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John Bailey: Why it is so important to treasure your angling buddy

PUBLISHED: 11:43 26 June 2018 | UPDATED: 11:43 26 June 2018

Matt and Heidi Gallant are the best father and daughter team Picture: John Bailey

Matt and Heidi Gallant are the best father and daughter team Picture: John Bailey

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A few days ago, I received the shattering news that Ian Snowdon has died.

John Bailey, Heidi and her PB tench Picture: John BaileyJohn Bailey, Heidi and her PB tench Picture: John Bailey

You won’t have heard of him, but he was a lovely man, a great angler and the inseparable companion of his brother, Neil, who is obviously devastated.

They were a complete delight to fish with, both of them fun, warm, generous and inspiring. I haven’t been out with them for many years but I look back on our expeditions together with nothing but happiness. Neil, bless him, will continue fishing, but I suspect every cast for the rest of his life will be a forlorn one. My heart goes out to him.

Many of us do fish better with an angling buddy. Historically, Norfolk has had some great teams, Bill Giles and Reg Sandys springing to mind. Some angling partnerships are built on family relationships. I’m thinking of the Vincents here, a father and son who took Broadland pike by storm. I’m certainly a fishing buddy man. In the 60s there was Pete. In the 70s, the three Johns and Roger during the 80s and the 90s. I’m very happy to say that this century, I’ve got a whole host of fishing mates, including, of course, young Robbie Northman from North Walsham who has undoubtedly pushed the limits of my own angling further this last year or two.

There are golden rules to conducting a fishing friendship. Of course, there absolutely has to be trust. You owe your fishing partner the same sort of loyalty as you would a spouse. Indeed, the whole thing is something like a marriage. You share knowledge, expenses often, and you always go the extra mile for the person that you fish with. What is yours has to be theirs equally.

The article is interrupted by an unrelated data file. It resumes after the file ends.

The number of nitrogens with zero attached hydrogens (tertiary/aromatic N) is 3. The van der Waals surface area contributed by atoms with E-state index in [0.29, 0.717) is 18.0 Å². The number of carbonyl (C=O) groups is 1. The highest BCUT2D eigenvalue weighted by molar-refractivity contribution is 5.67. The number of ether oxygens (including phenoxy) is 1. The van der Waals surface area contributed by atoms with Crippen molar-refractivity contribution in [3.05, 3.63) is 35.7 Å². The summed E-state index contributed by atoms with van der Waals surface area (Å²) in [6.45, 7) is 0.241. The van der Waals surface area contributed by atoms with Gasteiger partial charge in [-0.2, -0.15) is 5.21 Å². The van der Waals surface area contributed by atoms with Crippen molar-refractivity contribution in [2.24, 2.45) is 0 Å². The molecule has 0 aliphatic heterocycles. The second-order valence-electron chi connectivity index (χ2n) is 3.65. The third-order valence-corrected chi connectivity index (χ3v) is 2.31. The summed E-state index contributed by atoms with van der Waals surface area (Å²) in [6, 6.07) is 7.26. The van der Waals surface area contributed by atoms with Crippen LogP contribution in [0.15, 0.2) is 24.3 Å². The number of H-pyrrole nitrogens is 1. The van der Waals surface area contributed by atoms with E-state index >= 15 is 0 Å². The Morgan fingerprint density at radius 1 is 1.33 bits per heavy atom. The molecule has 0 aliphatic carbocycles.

TV and fishing pals Whitehouse and Mortimer enjoy a session Picture: John Bailey
TV and fishing pals Whitehouse and Mortimer enjoy a session Picture: John Bailey

Above all things, though, any triumph, whoever it belongs to, has to be celebrated wholeheartedly, with nothing held back. This is one of the most important lessons, I believe, in fishing. There should be a brotherhood of the angle for sure. Too many times in my long fishing life, I have seen the capture of a splendid fish marred by jealously. It’s pointless this particular emotion. If you keep fishing, whatever, your day will eventually come providing you are doing at least some things right. Truly, what goes around comes around in this fishing life of ours. If you celebrate the catches of your fishing partners, then they will reciprocate when you own rod bends and your own reel screams. Believe me, a triumph shared is a triumph doubled.

For 20 years in my angling career, I travelled abroad almost exclusively for my sport. I coined a phrase during those decades that I called ‘being there’. My point was, and is, that if you are present when a big fish is landed, then you are as blessed as the captor and you, too, can relish the ricochets of reflected glory. I really mean this. You cannot be king or queen of the river each and every time you go out. If you’re worried that someone else is going to steal the limelight, each session becomes a misery. If you accept that any great fish is a mutually shared success story, then you lift a massive burden from your shoulders.

I guess most anglers over the age of 60 will nod their greying heads wisely over these words. That’s why they are primarily directed at younger anglers in their 20s, 30s or 40s perhaps. Believe an old sage like me, please.

Some of you will have watched Mortimer and Whitehouse – Gone Fishing. I don’t know what you will have made of it, though many of the reviews have been excellent. Notably, they have commented on the whole theme of a deep and profound friendship and how this shines through. I’ll tell you this. Paul and Bob have been friends for decades, but it was filming this series that has taken their friendship to new heights. Angling has made them as inseparable as brothers.

Great mate Robbie Northman and my partner Enoka celebrate a tench Picture: John BaileyGreat mate Robbie Northman and my partner Enoka celebrate a tench Picture: John Bailey

So, this week, I’m ending where I started, with brothers. I know Neil is going to one of Ian’s favourite river swims very shortly to scatter the ashes there. I hope the sun shines. I hope the fish bite. I know whatever fish Neil might catch in the future, Ian will be watching and applauding from somewhere, probably from above that quiet smile spread right across his beaming face.

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